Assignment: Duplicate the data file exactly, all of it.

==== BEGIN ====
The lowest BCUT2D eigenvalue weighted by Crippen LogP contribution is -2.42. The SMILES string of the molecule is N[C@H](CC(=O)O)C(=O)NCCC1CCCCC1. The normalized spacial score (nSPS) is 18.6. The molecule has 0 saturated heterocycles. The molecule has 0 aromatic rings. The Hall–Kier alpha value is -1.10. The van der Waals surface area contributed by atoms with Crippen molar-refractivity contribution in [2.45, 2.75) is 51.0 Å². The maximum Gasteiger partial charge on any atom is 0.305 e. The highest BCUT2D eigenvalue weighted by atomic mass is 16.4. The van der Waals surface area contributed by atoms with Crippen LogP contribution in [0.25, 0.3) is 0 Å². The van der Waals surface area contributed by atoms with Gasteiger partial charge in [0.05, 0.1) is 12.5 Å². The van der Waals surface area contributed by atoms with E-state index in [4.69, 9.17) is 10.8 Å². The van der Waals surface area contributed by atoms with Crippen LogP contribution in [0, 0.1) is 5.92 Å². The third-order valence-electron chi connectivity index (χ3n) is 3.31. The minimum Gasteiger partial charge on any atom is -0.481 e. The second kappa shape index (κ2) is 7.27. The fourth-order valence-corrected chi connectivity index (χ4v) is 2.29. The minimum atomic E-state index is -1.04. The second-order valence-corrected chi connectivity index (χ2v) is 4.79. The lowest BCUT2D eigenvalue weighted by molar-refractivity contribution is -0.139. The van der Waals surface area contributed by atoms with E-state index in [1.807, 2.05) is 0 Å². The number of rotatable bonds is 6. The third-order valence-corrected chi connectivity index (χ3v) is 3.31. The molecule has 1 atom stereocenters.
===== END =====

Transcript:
The lowest BCUT2D eigenvalue weighted by Crippen LogP contribution is -2.42. The SMILES string of the molecule is N[C@H](CC(=O)O)C(=O)NCCC1CCCCC1. The normalized spacial score (nSPS) is 18.6. The molecule has 0 saturated heterocycles. The molecule has 0 aromatic rings. The Hall–Kier alpha value is -1.10. The van der Waals surface area contributed by atoms with Crippen molar-refractivity contribution in [2.45, 2.75) is 51.0 Å². The maximum Gasteiger partial charge on any atom is 0.305 e. The highest BCUT2D eigenvalue weighted by atomic mass is 16.4. The van der Waals surface area contributed by atoms with Crippen LogP contribution in [0.25, 0.3) is 0 Å². The van der Waals surface area contributed by atoms with Gasteiger partial charge in [0.05, 0.1) is 12.5 Å². The van der Waals surface area contributed by atoms with E-state index in [4.69, 9.17) is 10.8 Å². The van der Waals surface area contributed by atoms with Crippen LogP contribution in [0, 0.1) is 5.92 Å². The third-order valence-electron chi connectivity index (χ3n) is 3.31. The minimum Gasteiger partial charge on any atom is -0.481 e. The second kappa shape index (κ2) is 7.27. The fourth-order valence-corrected chi connectivity index (χ4v) is 2.29. The minimum atomic E-state index is -1.04. The second-order valence-corrected chi connectivity index (χ2v) is 4.79. The lowest BCUT2D eigenvalue weighted by molar-refractivity contribution is -0.139. The van der Waals surface area contributed by atoms with E-state index in [1.807, 2.05) is 0 Å². The number of rotatable bonds is 6. The third-order valence-corrected chi connectivity index (χ3v) is 3.31. The molecule has 1 atom stereocenters.